19 Population Principal Components Analysis

Suppose we have \(m\) random variables \(X_1, X_2, \ldots, X_m\). We wish to identify a set of weights \(w_1, w_2, \ldots, w_m\) that maximizes

\[ {\operatorname{Var}}\left(w_1 X_1 + w_2 X_2 + \cdots + w_m X_m \right). \]

However, this is unbounded, so we need to constrain the weights. It turns out that constraining the weights so that

\[ \| {\boldsymbol{w}}\|_2^2 = \sum_{i=1}^m w_i^2 = 1 \]

is both interpretable and mathematically tractable.

Therefore we wish to maximize

\[ {\operatorname{Var}}\left(w_1 X_1 + w_2 X_2 + \cdots + w_m X_m \right) \]

subject to \(\| {\boldsymbol{w}}\|_2^2 = 1\). Let \({\boldsymbol{\Sigma}}\) be the \(m \times m\) population covariance matrix of the random variables \(X_1, X_2, \ldots, X_m\). It follows that

\[ {\operatorname{Var}}\left(w_1 X_1 + w_2 X_2 + \cdots + w_m X_m \right) = {\boldsymbol{w}}^T {\boldsymbol{\Sigma}}{\boldsymbol{w}}. \]

Using a Lagrange multiplier, we wish to maximize

\[ {\boldsymbol{w}}^T {\boldsymbol{\Sigma}}{\boldsymbol{w}}+ \lambda({\boldsymbol{w}}^T {\boldsymbol{w}}- 1). \]

Differentiating with respect to \({\boldsymbol{w}}\) and setting to \({\boldsymbol{0}}\), we get \({\boldsymbol{\Sigma}}{\boldsymbol{w}}- \lambda {\boldsymbol{w}}= 0\) or

\[ {\boldsymbol{\Sigma}}{\boldsymbol{w}}= \lambda {\boldsymbol{w}}. \]

For any such \({\boldsymbol{w}}\) and \(\lambda\) where this holds, note that

\[ {\operatorname{Var}}\left(w_1 X_1 + w_2 X_2 + \cdots + w_m X_m \right) = {\boldsymbol{w}}^T {\boldsymbol{\Sigma}}{\boldsymbol{w}}= \lambda \]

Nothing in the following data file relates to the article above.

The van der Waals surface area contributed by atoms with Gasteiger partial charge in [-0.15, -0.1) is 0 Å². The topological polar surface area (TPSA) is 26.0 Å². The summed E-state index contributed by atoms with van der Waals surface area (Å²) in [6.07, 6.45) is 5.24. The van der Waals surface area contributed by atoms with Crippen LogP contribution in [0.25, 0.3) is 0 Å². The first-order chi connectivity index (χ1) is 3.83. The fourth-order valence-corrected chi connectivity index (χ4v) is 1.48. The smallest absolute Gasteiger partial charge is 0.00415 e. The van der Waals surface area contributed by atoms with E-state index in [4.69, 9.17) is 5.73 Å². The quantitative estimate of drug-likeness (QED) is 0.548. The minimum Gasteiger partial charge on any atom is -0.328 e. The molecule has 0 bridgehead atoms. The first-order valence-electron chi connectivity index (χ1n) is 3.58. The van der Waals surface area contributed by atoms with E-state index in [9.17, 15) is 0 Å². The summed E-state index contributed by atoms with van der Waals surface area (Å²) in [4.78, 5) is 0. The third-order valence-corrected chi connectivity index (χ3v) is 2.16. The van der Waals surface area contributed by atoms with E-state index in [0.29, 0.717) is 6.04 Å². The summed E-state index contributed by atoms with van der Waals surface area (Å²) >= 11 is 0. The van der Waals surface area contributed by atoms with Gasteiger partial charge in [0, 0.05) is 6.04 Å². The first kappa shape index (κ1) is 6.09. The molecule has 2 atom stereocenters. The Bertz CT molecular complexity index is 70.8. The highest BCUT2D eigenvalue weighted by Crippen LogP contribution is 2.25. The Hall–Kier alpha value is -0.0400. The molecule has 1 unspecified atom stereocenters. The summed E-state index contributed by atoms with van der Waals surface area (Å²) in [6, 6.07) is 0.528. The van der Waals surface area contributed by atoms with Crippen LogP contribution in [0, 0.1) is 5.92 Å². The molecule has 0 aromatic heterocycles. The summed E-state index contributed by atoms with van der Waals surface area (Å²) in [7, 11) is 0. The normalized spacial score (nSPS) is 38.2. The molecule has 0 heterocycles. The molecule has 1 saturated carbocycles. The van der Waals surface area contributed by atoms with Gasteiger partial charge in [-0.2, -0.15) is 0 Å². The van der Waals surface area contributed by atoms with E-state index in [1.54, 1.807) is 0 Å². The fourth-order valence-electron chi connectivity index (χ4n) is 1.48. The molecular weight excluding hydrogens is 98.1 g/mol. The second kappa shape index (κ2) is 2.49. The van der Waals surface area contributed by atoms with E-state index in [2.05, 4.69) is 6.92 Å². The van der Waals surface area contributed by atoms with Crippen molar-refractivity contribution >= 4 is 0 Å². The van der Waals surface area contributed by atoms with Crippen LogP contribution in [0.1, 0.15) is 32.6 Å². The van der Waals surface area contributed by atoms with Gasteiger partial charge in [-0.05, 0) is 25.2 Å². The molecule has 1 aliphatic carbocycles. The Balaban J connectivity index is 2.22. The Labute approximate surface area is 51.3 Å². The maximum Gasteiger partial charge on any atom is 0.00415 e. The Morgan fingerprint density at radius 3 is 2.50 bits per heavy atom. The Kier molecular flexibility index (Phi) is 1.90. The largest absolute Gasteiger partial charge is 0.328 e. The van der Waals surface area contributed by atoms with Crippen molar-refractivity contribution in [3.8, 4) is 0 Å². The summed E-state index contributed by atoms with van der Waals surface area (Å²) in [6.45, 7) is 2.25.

so the variance is \(\lambda\).

The eigendecompositon of a matrix identifies all such solutions to \({\boldsymbol{\Sigma}}{\boldsymbol{w}}= \lambda {\boldsymbol{w}}\). Specifically, it calculates the decompositon

\[ {\boldsymbol{\Sigma}}= {\boldsymbol{W}}{\boldsymbol{\Lambda}}{\boldsymbol{W}}^T \]

where \({\boldsymbol{W}}\) is an \(m \times m\) orthogonal matrix and \({\boldsymbol{\Lambda}}\) is a diagonal matrix with entries \(\lambda_1 \geq \lambda_2 \geq \cdots \geq \lambda_m \geq 0\).

The fact that \({\boldsymbol{W}}\) is orthogonal means \({\boldsymbol{W}}{\boldsymbol{W}}^T = {\boldsymbol{W}}^T {\boldsymbol{W}}= {\boldsymbol{I}}\).

The following therefore hold:

  • For each column \(j\) of \({\boldsymbol{W}}\), say \({\boldsymbol{w}}_j\), it follows that \({\boldsymbol{\Sigma}}{\boldsymbol{w}}_j = \lambda_j {\boldsymbol{w}}_j\)
  • \(\| {\boldsymbol{w}}_j \|^2_2 = 1\) and \({\boldsymbol{w}}_j^T {\boldsymbol{w}}_k = {\boldsymbol{0}}\) for \(\lambda_j \not= \lambda_k\)
  • \({\operatorname{Var}}({\boldsymbol{w}}_j^T {\boldsymbol{X}}) = \lambda_j\)
  • \({\operatorname{Var}}({\boldsymbol{w}}_1^T {\boldsymbol{X}}) \geq {\operatorname{Var}}({\boldsymbol{w}}_2^T {\boldsymbol{X}}) \geq \cdots \geq {\operatorname{Var}}({\boldsymbol{w}}_m^T {\boldsymbol{X}})\)
  • \({\boldsymbol{\Sigma}}= \sum_{j=1}^m \lambda_j {\boldsymbol{w}}_j {\boldsymbol{w}}_j^T\)
  • For \(\lambda_j \not= \lambda_k\), \[{\operatorname{Cov}}({\boldsymbol{w}}_j^T {\boldsymbol{X}}, {\boldsymbol{w}}_k^T {\boldsymbol{X}}) = {\boldsymbol{w}}_j^T {\boldsymbol{\Sigma}}{\boldsymbol{w}}_k = \lambda_k {\boldsymbol{w}}_j^T {\boldsymbol{w}}_k = {\boldsymbol{0}}\]

The \(j\)th population principal component (PC) of \(X_1, X_2, \ldots, X_m\) is

\[ {\boldsymbol{w}}_j^T {\boldsymbol{X}}= w_{1j} X_1 + w_{2j} X_2 + \cdots + w_{mj} X_m \]

where \({\boldsymbol{w}}_j = (w_{1j}, w_{2j}, \ldots, w_{mj})^T\) is column \(j\) of \({\boldsymbol{W}}\) from the eigendecomposition

\[ {\boldsymbol{\Sigma}}= {\boldsymbol{W}}{\boldsymbol{\Lambda}}{\boldsymbol{W}}^T. \]

The column \({\boldsymbol{w}}_j\) are called the loadings of the \(j\)th principal component. The variance explained by the \(j\)th PC is \(\lambda_j\), which is diagonal element \(j\) of \({\boldsymbol{\Lambda}}\).